About 7,800 tons of treated radioactive water has been discharged into the sea from the wrecked Fukushima Daiichi nuclear power plant in the first round of disposal as planned, the plant operator said Monday.

Tokyo Electric Power Company Holdings Inc. began the discharge of water that, despite concerns voiced by local fishermen and strong opposition from China, contained tritium levels below the prescribed limits. The release, which started on Aug. 24, is carried out under the monitoring of the Japanese government and the International Atomic Energy Agency.

As the volume of processed water, a result of cooling melted nuclear fuel, approached the plant's storage capacity limit, TEPCO decided to release approximately 31,200 tons of this water in four rounds during the current fiscal year through March.

TEPCO, along with the Environment Ministry, the Fisheries Agency, and the Fukushima prefectural government, has been analyzing tritium levels in the environment around the power plant since the start of the discharge last month, with no abnormalities detected so far.

IAEA Director General Rafael Grossi said at a regular board meeting Monday that recent sea water sampling and analysis have shown tritium levels to be below Japan's limit. He also said that the IAEA will continue independent monitoring of the discharge.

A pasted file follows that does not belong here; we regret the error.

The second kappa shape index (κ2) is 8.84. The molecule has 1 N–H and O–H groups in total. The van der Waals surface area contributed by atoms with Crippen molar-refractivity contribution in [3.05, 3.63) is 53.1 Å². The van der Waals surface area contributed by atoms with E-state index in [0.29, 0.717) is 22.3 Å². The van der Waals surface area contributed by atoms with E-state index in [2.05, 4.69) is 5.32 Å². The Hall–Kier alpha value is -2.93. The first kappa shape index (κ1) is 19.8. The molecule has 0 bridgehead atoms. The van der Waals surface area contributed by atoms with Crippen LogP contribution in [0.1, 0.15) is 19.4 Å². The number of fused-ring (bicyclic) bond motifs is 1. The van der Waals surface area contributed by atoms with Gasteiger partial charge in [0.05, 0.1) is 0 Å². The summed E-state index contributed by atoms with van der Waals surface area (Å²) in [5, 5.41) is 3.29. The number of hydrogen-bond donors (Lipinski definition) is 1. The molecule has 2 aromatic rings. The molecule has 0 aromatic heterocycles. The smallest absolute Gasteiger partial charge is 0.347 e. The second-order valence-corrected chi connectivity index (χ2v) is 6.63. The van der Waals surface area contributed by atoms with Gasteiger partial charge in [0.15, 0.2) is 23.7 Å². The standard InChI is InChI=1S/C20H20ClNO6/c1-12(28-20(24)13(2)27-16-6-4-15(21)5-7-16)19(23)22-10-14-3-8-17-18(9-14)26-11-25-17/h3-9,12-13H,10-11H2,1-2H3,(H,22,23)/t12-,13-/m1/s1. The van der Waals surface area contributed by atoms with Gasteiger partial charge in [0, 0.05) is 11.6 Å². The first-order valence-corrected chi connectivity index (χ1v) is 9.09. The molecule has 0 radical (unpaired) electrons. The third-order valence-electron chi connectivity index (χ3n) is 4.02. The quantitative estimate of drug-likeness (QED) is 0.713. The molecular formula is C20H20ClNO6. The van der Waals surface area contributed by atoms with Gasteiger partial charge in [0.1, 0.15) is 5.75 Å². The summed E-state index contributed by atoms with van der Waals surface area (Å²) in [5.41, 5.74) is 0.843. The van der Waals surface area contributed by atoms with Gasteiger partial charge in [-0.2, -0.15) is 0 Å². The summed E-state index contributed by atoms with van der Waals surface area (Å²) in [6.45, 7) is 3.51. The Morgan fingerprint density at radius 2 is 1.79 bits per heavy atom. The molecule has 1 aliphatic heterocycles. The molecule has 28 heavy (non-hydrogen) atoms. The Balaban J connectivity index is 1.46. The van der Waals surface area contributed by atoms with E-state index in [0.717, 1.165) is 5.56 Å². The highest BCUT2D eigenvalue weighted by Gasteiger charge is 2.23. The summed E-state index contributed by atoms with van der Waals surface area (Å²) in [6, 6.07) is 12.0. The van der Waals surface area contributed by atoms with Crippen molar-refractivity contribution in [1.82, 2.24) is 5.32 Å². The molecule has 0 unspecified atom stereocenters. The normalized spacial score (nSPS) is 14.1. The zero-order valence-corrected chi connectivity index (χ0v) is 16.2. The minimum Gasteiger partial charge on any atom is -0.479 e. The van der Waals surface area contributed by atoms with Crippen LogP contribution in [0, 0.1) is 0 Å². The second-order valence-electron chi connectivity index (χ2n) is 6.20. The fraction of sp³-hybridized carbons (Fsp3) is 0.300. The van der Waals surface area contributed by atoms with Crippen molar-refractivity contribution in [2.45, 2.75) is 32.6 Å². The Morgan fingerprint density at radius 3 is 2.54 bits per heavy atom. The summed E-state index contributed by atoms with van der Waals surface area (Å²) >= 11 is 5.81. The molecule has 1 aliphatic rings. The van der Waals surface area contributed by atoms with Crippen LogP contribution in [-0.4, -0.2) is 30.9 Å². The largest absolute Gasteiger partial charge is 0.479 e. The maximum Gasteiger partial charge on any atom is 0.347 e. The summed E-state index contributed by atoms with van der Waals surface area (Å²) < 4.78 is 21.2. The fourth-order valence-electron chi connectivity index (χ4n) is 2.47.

Aerial photo taken in August 2023 shows Tokyo Electric Power Company Holdings Inc.'s crippled Fukushima Daiichi nuclear power plant in Fukushima Prefecture. (Kyodo)

TEPCO plans to release another 7,800 tons later this month, at the earliest, pending checks on tritium concentration levels and inspections of water disposal facilities.

The disposal of treated water is crucial for decommissioning the nuclear plant, which was severely damaged by a catastrophic earthquake and tsunami in 2011, according to TEPCO and the government.

In the meantime, China has imposed a blanket import ban on Japanese fishery products in response to the water discharge. The Japanese government has introduced support measures for the fishery industry.

The government has been urging China to lift the ban and engage in scientific discussions with experts from both countries, all while assisting the domestic industry in expanding its export destinations beyond China.

The treated water was discharged into the ocean 1 kilometer off the plant via an undersea tunnel after undergoing a treatment process in which most radionuclides except tritium have been removed.

The remaining tritium is then diluted to one-40th of the concentration permitted under Japanese safety standards.

Nuclear power plants worldwide routinely release treated water containing low concentrations of tritium, considered less harmful than other radioactive materials, and other radionuclides into the environment as part of normal operations, according to the IAEA.

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